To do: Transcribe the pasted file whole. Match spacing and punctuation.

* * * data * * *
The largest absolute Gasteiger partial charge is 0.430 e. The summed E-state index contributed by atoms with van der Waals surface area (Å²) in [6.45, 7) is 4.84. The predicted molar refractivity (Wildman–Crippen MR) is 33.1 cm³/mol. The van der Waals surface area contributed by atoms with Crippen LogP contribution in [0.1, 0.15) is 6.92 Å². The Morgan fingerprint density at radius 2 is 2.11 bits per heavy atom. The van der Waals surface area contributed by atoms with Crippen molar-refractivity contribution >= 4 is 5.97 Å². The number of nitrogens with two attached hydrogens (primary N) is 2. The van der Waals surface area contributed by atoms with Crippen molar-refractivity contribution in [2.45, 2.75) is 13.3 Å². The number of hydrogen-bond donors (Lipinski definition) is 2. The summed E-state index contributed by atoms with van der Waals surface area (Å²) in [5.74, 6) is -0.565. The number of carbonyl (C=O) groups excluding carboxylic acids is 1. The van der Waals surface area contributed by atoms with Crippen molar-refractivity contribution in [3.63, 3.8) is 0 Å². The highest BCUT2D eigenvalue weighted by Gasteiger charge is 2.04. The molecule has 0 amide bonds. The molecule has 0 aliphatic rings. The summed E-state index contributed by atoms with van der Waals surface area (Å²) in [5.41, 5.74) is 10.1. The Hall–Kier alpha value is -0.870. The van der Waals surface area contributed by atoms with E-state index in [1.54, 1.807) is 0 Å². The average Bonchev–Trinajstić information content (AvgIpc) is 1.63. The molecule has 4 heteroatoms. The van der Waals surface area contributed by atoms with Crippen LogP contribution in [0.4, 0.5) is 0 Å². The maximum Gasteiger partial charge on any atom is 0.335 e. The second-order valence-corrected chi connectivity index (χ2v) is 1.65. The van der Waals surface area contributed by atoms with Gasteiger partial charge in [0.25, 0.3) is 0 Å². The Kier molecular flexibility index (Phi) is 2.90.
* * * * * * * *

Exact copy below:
The largest absolute Gasteiger partial charge is 0.430 e. The summed E-state index contributed by atoms with van der Waals surface area (Å²) in [6.45, 7) is 4.84. The predicted molar refractivity (Wildman–Crippen MR) is 33.1 cm³/mol. The van der Waals surface area contributed by atoms with Crippen LogP contribution in [0.1, 0.15) is 6.92 Å². The Morgan fingerprint density at radius 2 is 2.11 bits per heavy atom. The van der Waals surface area contributed by atoms with Crippen molar-refractivity contribution >= 4 is 5.97 Å². The number of nitrogens with two attached hydrogens (primary N) is 2. The van der Waals surface area contributed by atoms with Crippen molar-refractivity contribution in [2.45, 2.75) is 13.3 Å². The number of hydrogen-bond donors (Lipinski definition) is 2. The summed E-state index contributed by atoms with van der Waals surface area (Å²) in [5.74, 6) is -0.565. The number of carbonyl (C=O) groups excluding carboxylic acids is 1. The van der Waals surface area contributed by atoms with Crippen molar-refractivity contribution in [3.63, 3.8) is 0 Å². The highest BCUT2D eigenvalue weighted by Gasteiger charge is 2.04. The molecule has 0 amide bonds. The molecule has 0 aliphatic rings. The summed E-state index contributed by atoms with van der Waals surface area (Å²) in [5.41, 5.74) is 10.1. The Hall–Kier alpha value is -0.870. The van der Waals surface area contributed by atoms with E-state index in [1.54, 1.807) is 0 Å². The average Bonchev–Trinajstić information content (AvgIpc) is 1.63. The molecule has 4 heteroatoms. The van der Waals surface area contributed by atoms with Crippen LogP contribution in [0.4, 0.5) is 0 Å². The maximum Gasteiger partial charge on any atom is 0.335 e. The second-order valence-corrected chi connectivity index (χ2v) is 1.65. The van der Waals surface area contributed by atoms with Gasteiger partial charge in [0.25, 0.3) is 0 Å². The Kier molecular flexibility index (Phi) is 2.90.